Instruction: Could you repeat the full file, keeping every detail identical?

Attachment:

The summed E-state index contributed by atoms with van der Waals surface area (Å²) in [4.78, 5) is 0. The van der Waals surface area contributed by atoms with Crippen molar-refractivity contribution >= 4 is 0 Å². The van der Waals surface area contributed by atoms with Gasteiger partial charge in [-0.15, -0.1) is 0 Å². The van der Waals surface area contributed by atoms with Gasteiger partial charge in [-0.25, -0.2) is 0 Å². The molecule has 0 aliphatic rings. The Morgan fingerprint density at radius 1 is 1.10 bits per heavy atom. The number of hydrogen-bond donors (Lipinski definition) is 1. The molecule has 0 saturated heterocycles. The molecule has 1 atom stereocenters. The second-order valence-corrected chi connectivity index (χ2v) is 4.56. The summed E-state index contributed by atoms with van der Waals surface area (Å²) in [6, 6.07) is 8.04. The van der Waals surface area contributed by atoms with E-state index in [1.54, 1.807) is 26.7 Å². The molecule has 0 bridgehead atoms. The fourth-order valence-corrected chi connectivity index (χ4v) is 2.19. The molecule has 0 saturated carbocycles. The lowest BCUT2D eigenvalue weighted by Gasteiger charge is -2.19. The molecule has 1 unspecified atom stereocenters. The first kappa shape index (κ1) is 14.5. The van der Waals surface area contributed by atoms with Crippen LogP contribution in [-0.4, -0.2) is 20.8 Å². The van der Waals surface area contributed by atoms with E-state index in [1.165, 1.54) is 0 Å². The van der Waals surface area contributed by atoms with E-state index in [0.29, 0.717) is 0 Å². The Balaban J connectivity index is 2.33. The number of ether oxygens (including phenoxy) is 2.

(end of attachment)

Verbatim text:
The summed E-state index contributed by atoms with van der Waals surface area (Å²) in [4.78, 5) is 0. The van der Waals surface area contributed by atoms with Crippen molar-refractivity contribution >= 4 is 0 Å². The van der Waals surface area contributed by atoms with Gasteiger partial charge in [-0.15, -0.1) is 0 Å². The van der Waals surface area contributed by atoms with Gasteiger partial charge in [-0.25, -0.2) is 0 Å². The molecule has 0 aliphatic rings. The Morgan fingerprint density at radius 1 is 1.10 bits per heavy atom. The number of hydrogen-bond donors (Lipinski definition) is 1. The molecule has 0 saturated heterocycles. The molecule has 1 atom stereocenters. The second-order valence-corrected chi connectivity index (χ2v) is 4.56. The summed E-state index contributed by atoms with van der Waals surface area (Å²) in [6, 6.07) is 8.04. The van der Waals surface area contributed by atoms with E-state index in [1.54, 1.807) is 26.7 Å². The molecule has 0 bridgehead atoms. The fourth-order valence-corrected chi connectivity index (χ4v) is 2.19. The molecule has 0 saturated carbocycles. The lowest BCUT2D eigenvalue weighted by Gasteiger charge is -2.19. The molecule has 1 unspecified atom stereocenters. The first kappa shape index (κ1) is 14.5. The van der Waals surface area contributed by atoms with Crippen LogP contribution in [-0.4, -0.2) is 20.8 Å². The van der Waals surface area contributed by atoms with E-state index in [1.165, 1.54) is 0 Å². The van der Waals surface area contributed by atoms with E-state index in [0.29, 0.717) is 0 Å². The Balaban J connectivity index is 2.33. The number of ether oxygens (including phenoxy) is 2.